Topps and Beckett Name Cubs No. 3 All-Time Trading Card Lineup
At the start of the 2018 season, Topps and Beckett Media announced they would rank all 30 major league teams based on their all-time baseball-card lineups. The rules were simple: A player needed to have had a Topps card at some point in their career. After unveiling the first 27 teams, it was announced this week that the Cubs were ranked No. 3 on the list.
I recently caught up with Mike Payne, editor at Beckett Baseball, to discuss which legendary Cubs made the list and why they were picked over other potential candidates. The lineup is listed below, with notes on the thought process behind each selection.
If you would like to get a look at the terrific baseball cards tied to each player check out the official website: 30teams30weeks.com.
Starting Pitcher: Fergie Jenkins (1967 Topps Card)
While Greg Maddux might have been a candidate if he had stayed with the Cubs his whole career, Jenkins was the clear choice. Playing a decade for the Cubs, he was one of the best pitchers in the late 1960’s, an era known for great pitchers.
Catcher: Willson Contreras (2016 Bowman Chrome Prospect Series Card)
Payne told me the legendary Gabby Hartnett was actually the first choice at catcher. So why was he left off? Alas, Hartnett did not have a Topps card, so they went in favor of potential with this pick. Payne noted how Contreras has already done a lot in his short career as a Cub and that he won a World Series, a fact people sometimes forget.
First Base: Mark Grace (1988 Topps Traded Card)
Cap Anson, original Cubs/White Stockings star, also got consideration for first base, but Payne said the staff felt Grace was a worthy choice. A Gold Glove fielder and a terrific hitter, Grace was the heart of the Cubs in the 1990’s. He also had the most hits of any player in the 90’s, hardly something to sneeze at.
Second Base: Ryne Sandberg (1983 Topps Rookie Card)
This choice literally generated no debate for the crew at Beckett Baseball. Hall of Famer, 1984 MVP, 10-time all-star, and a nine-time Gold Glover; Sandberg may be the best second baseman of all time. He certainly holds that title for the Cubs.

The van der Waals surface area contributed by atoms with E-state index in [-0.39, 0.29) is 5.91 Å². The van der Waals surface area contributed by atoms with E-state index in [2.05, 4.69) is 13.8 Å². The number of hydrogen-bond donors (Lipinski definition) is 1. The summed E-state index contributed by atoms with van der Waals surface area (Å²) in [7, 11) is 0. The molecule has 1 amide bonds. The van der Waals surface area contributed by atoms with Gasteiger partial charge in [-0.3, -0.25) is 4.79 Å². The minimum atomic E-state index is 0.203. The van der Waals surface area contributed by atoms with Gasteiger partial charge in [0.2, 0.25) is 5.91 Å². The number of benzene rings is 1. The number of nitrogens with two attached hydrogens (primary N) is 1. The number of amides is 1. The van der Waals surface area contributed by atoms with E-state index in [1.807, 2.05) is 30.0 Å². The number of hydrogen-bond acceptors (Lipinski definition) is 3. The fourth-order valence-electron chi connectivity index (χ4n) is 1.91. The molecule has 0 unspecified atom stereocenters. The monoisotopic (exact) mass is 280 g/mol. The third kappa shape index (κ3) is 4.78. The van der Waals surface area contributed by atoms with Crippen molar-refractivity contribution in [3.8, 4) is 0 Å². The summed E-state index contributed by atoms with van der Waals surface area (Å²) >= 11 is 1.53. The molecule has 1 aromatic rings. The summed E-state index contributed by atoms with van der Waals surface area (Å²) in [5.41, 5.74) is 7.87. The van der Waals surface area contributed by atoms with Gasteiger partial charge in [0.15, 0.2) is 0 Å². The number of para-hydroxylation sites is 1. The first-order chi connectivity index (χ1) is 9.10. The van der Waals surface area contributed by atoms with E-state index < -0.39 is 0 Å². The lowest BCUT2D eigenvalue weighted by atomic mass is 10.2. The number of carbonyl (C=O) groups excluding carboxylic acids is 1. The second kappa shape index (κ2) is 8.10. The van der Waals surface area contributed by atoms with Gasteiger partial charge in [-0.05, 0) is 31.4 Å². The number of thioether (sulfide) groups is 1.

Third Base: Ron Santo (1961 Topps Rookie Card)
Santo is a fan favorite, but was also a heck of a third baseman, making nine All-Star teams and winning five gold gloves. He showed impressive power in the Pitchers Era, while also leading the league in walks and on base-percentage several years. Payne regrets that Ronny didn’t reach the Hall of Fame in his lifetime, a feeling all Cubs fans share.
Shortstop: Ernie Banks (1954 Topps Rookie Card)
Payne shared that the Beckett crew debated making Mr. Cub the all-time first baseman since he played there a lot late in his career. In the end, they agreed shortstop will always be the position associated with Banks, so it was a natural fit. With over 500 homers, two MVP’s, and 14 All-Star games; Banks makes a strong case for being the greatest Cub of all time.
Left Field: Billy Williams (1961 Topps Rookie Card)
Sweet-swinging Billy Williams was a pure hitter. He won Rookie of the Year in 1961 and hit 426 homers in his Hall of Fame career. Amazingly, he won the batting title at age 34 with a .333 batting average.
Center Field: Hack Wilson (2002 Topps Tribute Card)
When Mike told me the Cubs all-time center fielder was Hack Wilson, I had the same reaction so many other have had: He played center? Yes, the man once described as a beer keg with arms primarily played center field in his Cubs career. Wilson was one of the greatest hitters in Chicago history, but no year stood out more than 1930, when he slugged 56 homers and knocked in a major-league record 191 runs. I agreed with Payne that Wilson’s RBI record will likely never be topped.
Right Fielder: Sammy Sosa (1992 Topps Traded Card)
Controversy aside, Slammin’ Sammy is undoubtedly one of the greatest Cubs of all-time. Payne noted he hit over 60 homers three times (1998, 1999, 2001) and finished with over 600 for his career. Anyone who was a Cubs fan during Sosa’s time in Chicago can attest that he was must-watch TV. Though he wasn’t a unanimous choice, the man beat out for right field still found a place on the list.
Utility Man: Andre Dawson (1987 Topps Traded Card)
Dawson joined the Cubs at age 32 in 1987 and had an immediate impact, winning the MVP with 49 homers. He also led Chicago to the playoffs in 1989. Payne said that although his time with the Cubs was relatively short, Hawk remains a legend in the eyes of fans.
Relief Pitcher: Bruce Sutter (1977 Topps Rookie Card)
Sutter played his first five seasons at Wrigley Field, saving a whopping 133 games. He won the 1979 Cy Young for the Cubs with 2.22 ERA and 37 saves. And he usually went two or three innings in his saves in those days, making the feat even more impressive.
There you have it, the all-time Cubs lineup as presented by Topps and Beckett. Do you agree with the lineup? Think one of your favorites got a raw deal? Let us know below. Personally, I think they did a heck of the job with the list, but I’d love to see some current Cubs eventually earn their way to legend status as well.